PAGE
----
I started off as all new reviewers do – completely lost and lacking any self-confidence. I spent the first year of my review career only posting on Goodreads. I didn’t feel what I had to say was important. I definitely wasn’t ready to create a blog or interact with authors. The very thought of talking to an author was intimidating. What if they didn’t like me?
My first year proved to be educational on all sorts of things and I enthusiastically nabbed every bit of experience I could get. I requested titles on NetGalley, read freebies on Amazon and even reviewed books that I had read before. I eventually started contacting independent publishers and and I met an author who personally selected reviewers to “beta read” his novels before publication. I guess he enjoyed the review I created for his first novel and he emailed me asking if I would beta read book two. So far, this is an on going gig.
It’s a lot of work and I’m often under strict deadlines, but its also really rewarding to be part of the process.
Although authors create beautiful worlds, interesting characters and exciting plots they read their manuscripts a consumer. That’s where I come in. I highlight and note where the characters seemed weak or the plot veered off point. I let the author know which parts I LOVED (and hated) with concrete examples and explanations. I read his novels, offer constructive criticism and point out plot holes or inappropriate character interactions. I tell him “look this is what I would think as a reader and here’s why I would think this”. It’s a fun exercise and I get to read unfinished manuscripts from an author who is skilled at his craft. Win/Win!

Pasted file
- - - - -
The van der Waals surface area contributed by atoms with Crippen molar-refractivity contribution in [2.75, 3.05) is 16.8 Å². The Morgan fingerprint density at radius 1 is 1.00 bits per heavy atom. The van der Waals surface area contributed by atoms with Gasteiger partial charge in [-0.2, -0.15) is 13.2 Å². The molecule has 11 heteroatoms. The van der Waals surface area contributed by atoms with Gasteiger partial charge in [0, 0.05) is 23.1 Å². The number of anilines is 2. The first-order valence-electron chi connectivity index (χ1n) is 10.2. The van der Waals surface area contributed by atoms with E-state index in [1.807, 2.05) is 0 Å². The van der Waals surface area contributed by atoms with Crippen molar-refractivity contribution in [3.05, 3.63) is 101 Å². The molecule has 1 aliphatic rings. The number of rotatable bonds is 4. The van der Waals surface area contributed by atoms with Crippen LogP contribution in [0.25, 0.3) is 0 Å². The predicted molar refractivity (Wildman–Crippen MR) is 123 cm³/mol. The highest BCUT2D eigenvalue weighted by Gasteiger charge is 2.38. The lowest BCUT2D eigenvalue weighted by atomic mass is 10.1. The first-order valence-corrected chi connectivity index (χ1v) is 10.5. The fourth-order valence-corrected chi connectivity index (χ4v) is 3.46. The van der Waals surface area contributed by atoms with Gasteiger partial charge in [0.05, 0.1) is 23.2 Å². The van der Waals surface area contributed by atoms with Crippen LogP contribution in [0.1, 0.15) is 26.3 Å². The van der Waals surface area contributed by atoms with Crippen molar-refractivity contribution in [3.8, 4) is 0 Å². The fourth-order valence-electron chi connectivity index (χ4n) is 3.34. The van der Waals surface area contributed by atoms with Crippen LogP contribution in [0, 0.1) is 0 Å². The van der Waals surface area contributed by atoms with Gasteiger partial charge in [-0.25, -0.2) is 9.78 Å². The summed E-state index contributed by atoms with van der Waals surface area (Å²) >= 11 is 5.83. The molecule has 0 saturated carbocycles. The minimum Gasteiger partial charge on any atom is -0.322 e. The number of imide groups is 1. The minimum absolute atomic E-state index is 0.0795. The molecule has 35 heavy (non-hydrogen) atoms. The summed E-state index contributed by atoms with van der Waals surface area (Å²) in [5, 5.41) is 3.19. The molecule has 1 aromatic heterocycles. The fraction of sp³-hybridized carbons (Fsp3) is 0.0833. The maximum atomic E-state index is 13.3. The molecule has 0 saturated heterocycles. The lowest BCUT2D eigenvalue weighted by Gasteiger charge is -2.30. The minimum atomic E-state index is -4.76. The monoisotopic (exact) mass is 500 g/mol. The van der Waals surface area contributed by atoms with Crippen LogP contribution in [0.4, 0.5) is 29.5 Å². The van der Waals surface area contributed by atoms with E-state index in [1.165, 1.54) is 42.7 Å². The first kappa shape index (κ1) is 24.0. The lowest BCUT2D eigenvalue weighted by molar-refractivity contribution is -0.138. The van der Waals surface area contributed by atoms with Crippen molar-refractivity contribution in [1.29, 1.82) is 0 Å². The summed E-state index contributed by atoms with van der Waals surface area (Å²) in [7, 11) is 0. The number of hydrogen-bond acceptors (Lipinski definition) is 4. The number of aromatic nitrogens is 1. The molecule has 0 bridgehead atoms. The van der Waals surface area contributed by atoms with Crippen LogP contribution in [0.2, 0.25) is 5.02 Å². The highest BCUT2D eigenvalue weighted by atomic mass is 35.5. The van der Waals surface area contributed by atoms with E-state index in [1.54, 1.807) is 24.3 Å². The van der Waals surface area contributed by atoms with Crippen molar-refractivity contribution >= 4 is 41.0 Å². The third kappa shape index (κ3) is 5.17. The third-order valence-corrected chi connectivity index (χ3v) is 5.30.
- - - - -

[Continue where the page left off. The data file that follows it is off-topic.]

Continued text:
My 5 Steps to Beta Reading:
- Thank the author for the manuscript. Getting a manuscript is a privilege not a right so be appreciative.
- Read the synopsis. Note the plot and how the synopsis made you feel. After reading return to the synopsis and ask yourself did the book deliver on the expectations created from the synopsis? Does the synopsis match with the book content?
- Highlight everything. See a part you like? Don’t like? Is there a section you thought was useless or particularly useful to the plot? These will be your concrete examples for your final report.
- Take copious notes. It doesn’t matter how detailed your notes are, but make sure you make them detailed enough to help you remember why you made the note in the first place. Strong feelings, thoughts or reactions are important notes. Make a habit of jotting down any inconsistencies. It will be these notes that will help you write a stronger, more inclusive report.
- Write a thoughtful and comprehensive report. Make sure your report is brief but filled with concise examples and strong critical points. Don’t just say “I like this book. Dawn was really funny.” Expand! The author can’t read your mind so you need to explain it to them. Why did you find Dawn funny? Why exactly did you like the book?
What if you don’t want to beta read a particular title? It’s totally fine to kindly explain to the author you aren’t interested in the title. I sometimes get requests that are for books in genres I don’t know anything about or story lines that I frankly am not interested in. Its okay to turn down a beta read offer as long as you are honest and straightforward. Never, ever accept a manuscript you have no intention of reading or analyzing!
Got a habit of posting things on share sites for piracy? Don’t beta read. It just ruins things for the rest of us who are beta reading for the right reasons.
Finally, if you ever get the chance to Beta read a novel be respectful and sensitive toward the author’s efforts. It takes months of hard work to create a book and a little bit of the author’s soul is in every novel. Seriously, being asked to beta read is an honour, not your right as a consumer or reviewer so be nice.